Tuesday, April 16, 2024

Michelada or chelada, what’s the difference?

Micheladas and cheladas are both popular beer cocktails — but what’s the difference and which one should you order?

In Mexico, it is common to play with words and sounds, creating new terms to refer to something that previously had an official designation. This linguistic creativity also extends to drinks, and there are various regional terms used to refer to beer, such as chela, cheve (more common in the north of Mexico), cheva (in Michoacán) or quigua (Veracruz).

A classic Michelada served with a slice of lemon. (Cesar Cabrera/Unsplash)

As you may have guessed, the words “michelada” and “chelada” are derived from “chela” and refer to a mixture of beer and other ingredients. Regarding the word “michelada,” sources such as Guido Gómez de Silva’s Short Dictionary of Mexican Idioms and the Real Academia Española (RAE) agree that its roots are in a Mayan word “chel,” which was used to describe white and blond people. Later, the word “chela” was specifically used to refer to a blond woman with blue eyes. Over time, “chela” came to be associated with the blond appearance of light beer.

To make things more complicated though, the ingredients in a “chela” and “michelada” vary from region to region in Mexico! Don’t worry though, we have you covered with our guide to exactly what to order, depending on where you are in Mexico.

CDMX and México state


In Mexico City and surrounding areas, a michelada is a beer mixed with lemon and salt. The glass is usually completely chilled, and the salt is placed on the rim of the glass (this salted rim is called escarchado).


The chelada in these regions is more elaborate. The classic chelada is mixed with salt, lemon, Clamato (a concentrated tomato juice with sugar, spices, dried clam broth, and monosodium glutamate), and sometimes Worcestershire sauce and Maggi seasoning. The rim of the glass is garnished with chile powder and sometimes spicy chamoy sauce.

Other Mexican states

The rest of the country differs from Mexico City and its surrounding areas. Here is the most common way to order these drinks in most of Mexico:


In many places, a michelada includes a variety of sauces: Clamato, salt, lemon, and often Worcestershire and Maggi sauces.


A classic (outside of Mexico City) Chelada with lemon juice, rather than a slice. (Addison Berry/Flickr)

Far from the capital, a chelada is a beer mixed with lemon and salt. The salt is placed on the rim of the glass (the escarchado).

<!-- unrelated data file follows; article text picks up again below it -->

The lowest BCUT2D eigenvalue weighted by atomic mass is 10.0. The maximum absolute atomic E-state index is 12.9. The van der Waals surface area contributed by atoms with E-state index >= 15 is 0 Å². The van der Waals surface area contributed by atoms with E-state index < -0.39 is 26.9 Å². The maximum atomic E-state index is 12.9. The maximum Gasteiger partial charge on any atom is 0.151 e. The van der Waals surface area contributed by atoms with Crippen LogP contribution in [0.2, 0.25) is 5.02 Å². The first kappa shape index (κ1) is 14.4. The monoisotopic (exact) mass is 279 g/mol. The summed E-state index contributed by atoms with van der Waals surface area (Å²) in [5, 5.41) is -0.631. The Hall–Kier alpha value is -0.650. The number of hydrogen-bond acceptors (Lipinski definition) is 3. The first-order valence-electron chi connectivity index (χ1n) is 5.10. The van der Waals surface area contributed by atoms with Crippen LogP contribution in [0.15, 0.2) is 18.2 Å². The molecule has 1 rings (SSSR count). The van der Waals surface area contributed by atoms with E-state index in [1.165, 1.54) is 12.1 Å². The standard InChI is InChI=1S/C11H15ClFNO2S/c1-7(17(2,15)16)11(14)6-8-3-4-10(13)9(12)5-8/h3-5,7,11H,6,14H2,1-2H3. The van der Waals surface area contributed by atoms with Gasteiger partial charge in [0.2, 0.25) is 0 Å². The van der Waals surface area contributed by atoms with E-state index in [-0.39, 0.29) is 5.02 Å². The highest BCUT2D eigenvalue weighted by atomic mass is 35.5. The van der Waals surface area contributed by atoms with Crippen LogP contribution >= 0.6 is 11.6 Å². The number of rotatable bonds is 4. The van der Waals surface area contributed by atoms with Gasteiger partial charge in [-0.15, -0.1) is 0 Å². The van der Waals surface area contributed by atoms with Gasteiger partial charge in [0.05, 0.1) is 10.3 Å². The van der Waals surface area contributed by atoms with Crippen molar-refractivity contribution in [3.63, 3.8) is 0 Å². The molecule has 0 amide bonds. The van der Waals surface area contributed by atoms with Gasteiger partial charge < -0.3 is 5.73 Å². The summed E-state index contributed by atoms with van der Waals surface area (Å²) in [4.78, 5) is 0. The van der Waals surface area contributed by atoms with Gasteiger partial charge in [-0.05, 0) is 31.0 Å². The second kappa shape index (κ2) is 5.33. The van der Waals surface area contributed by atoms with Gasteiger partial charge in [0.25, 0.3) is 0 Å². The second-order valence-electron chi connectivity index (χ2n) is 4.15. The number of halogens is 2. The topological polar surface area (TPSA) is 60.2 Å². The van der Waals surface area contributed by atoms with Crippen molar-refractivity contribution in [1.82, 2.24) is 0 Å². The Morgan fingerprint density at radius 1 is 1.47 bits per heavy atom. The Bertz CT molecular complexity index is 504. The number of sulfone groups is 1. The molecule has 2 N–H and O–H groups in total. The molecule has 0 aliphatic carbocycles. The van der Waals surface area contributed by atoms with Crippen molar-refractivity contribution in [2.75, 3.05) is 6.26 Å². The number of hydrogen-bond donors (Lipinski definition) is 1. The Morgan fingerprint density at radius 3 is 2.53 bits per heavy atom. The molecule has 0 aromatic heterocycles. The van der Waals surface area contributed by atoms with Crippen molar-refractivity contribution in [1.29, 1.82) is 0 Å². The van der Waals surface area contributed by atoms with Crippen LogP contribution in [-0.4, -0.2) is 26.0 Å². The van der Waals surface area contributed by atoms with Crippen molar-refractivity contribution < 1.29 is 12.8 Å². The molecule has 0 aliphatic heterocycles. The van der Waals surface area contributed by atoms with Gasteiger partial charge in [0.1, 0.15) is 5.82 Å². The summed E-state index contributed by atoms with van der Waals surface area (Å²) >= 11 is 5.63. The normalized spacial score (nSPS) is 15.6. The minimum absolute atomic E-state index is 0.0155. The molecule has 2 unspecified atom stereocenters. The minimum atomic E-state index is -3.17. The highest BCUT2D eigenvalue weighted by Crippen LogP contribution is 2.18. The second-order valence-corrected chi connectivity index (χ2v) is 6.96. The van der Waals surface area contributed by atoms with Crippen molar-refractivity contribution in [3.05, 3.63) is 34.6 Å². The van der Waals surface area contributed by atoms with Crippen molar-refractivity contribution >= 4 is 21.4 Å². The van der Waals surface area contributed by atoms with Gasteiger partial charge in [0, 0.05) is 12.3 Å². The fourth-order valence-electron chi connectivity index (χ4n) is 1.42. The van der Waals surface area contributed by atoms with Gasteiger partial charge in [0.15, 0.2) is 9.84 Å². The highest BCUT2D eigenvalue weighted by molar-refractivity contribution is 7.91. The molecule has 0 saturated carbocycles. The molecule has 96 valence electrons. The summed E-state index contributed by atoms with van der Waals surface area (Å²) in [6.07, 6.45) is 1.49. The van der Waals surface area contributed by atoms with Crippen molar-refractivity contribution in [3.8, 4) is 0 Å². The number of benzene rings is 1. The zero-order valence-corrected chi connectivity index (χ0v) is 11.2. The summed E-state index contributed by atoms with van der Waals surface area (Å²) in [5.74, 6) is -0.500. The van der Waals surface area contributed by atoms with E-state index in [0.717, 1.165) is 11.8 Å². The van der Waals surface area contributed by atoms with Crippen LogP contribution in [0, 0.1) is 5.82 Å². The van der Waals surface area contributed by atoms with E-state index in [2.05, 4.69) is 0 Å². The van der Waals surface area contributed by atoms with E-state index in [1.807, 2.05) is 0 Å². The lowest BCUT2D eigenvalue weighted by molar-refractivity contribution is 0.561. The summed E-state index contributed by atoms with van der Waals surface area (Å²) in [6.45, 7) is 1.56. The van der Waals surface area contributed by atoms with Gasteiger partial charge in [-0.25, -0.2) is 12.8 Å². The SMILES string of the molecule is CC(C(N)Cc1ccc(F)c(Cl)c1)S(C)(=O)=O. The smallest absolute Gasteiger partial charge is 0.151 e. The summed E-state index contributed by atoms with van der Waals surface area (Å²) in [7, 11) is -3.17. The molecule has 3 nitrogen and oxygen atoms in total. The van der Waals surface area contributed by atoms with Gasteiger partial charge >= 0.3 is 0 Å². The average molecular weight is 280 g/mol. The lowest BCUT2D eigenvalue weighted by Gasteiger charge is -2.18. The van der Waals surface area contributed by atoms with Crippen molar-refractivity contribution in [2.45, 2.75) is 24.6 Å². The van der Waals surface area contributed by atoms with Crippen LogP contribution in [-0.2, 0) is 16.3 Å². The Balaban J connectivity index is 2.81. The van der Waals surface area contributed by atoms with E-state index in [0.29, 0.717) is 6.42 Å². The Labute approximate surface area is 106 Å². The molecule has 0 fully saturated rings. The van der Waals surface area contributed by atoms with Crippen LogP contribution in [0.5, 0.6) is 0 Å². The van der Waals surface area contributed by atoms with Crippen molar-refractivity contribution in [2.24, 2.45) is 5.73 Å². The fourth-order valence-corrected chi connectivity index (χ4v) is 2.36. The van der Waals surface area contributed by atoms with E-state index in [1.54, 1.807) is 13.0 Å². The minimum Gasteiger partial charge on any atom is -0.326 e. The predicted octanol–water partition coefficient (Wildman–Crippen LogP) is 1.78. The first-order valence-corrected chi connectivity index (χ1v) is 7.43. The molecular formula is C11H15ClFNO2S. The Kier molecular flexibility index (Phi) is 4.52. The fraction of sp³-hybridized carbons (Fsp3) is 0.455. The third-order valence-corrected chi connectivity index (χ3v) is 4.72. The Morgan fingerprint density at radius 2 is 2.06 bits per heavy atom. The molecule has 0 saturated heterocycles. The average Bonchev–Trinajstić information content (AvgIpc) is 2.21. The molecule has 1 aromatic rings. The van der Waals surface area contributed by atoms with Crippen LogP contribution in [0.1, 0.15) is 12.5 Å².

The great variety of micheladas

Over time, the variety of micheladas has become quite impressive. Some may find it odd, while others may find it absolutely delicious. 

Here are some options for micheladas from different regions of the country.

Camaronchela: Cooked shrimp, cucumber, Worcestershire sauce, Tabasco sauce, Maggi seasoning, and lime juice in a glass rimmed with chili powder.

Pichachelada: Served in a pineapple and accompanied by pineapple slices, liquid chamoy, chili powder, and tamarind candy with chili.

Michelada endiablada:  Lime juice, salt, Tabasco sauce, and tequila in a glass rimmed with salt and chili powder.

Gomichela: An unholy union of beer and candy that is rumored to instantly induce diabetes in anyone who attempts to consume it.

The gomichela. Perfect for those with the palate of a young child, but an unquenchable thirst for beer all at the same time.(Bebidas y Cocteleria Chimal)

Chamochela: Maggi sauce, Worcestershire sauce, lime juice, and liquid chamoy at the bottom of a glass rimmed with liquid chamoy and chili powder.

Michelada campechana: Clamato, Worcestershire sauce, Valentina sauce, Maggi seasoning, chili powder, cooked shrimp, olives, cucumber, and tamarind candies.

What other types of micheladas have you seen in your area?

Ana Paula de la Torre is a Mexican journalist and collaborator for various outlets including Milenio, Animal Político, Vice, Newsweek en Español, Televisa and Mexico News Daily.


Have something to say? Paid Subscribers get all access to make & read comments.

Tacos de canasta: The king of Mexican street food

The humble taco de canasta has been feeding the population for over a century, thanks to some ingenious cooking techniques.
Flan napolitana

The creamy, caramelized bliss of Mexico’s ‘Neapolitan’ flan

A popular dessert with a long and storied history, the Neapolitan flan has become a staple of Mexican puddings.

From Chiapas to the world: How Poxna is reviving tradition

The traditional corn spirit with humble roots is undergoing a rebirth as Poxna aims to restore the prestige of this once ubiquitous alcohol.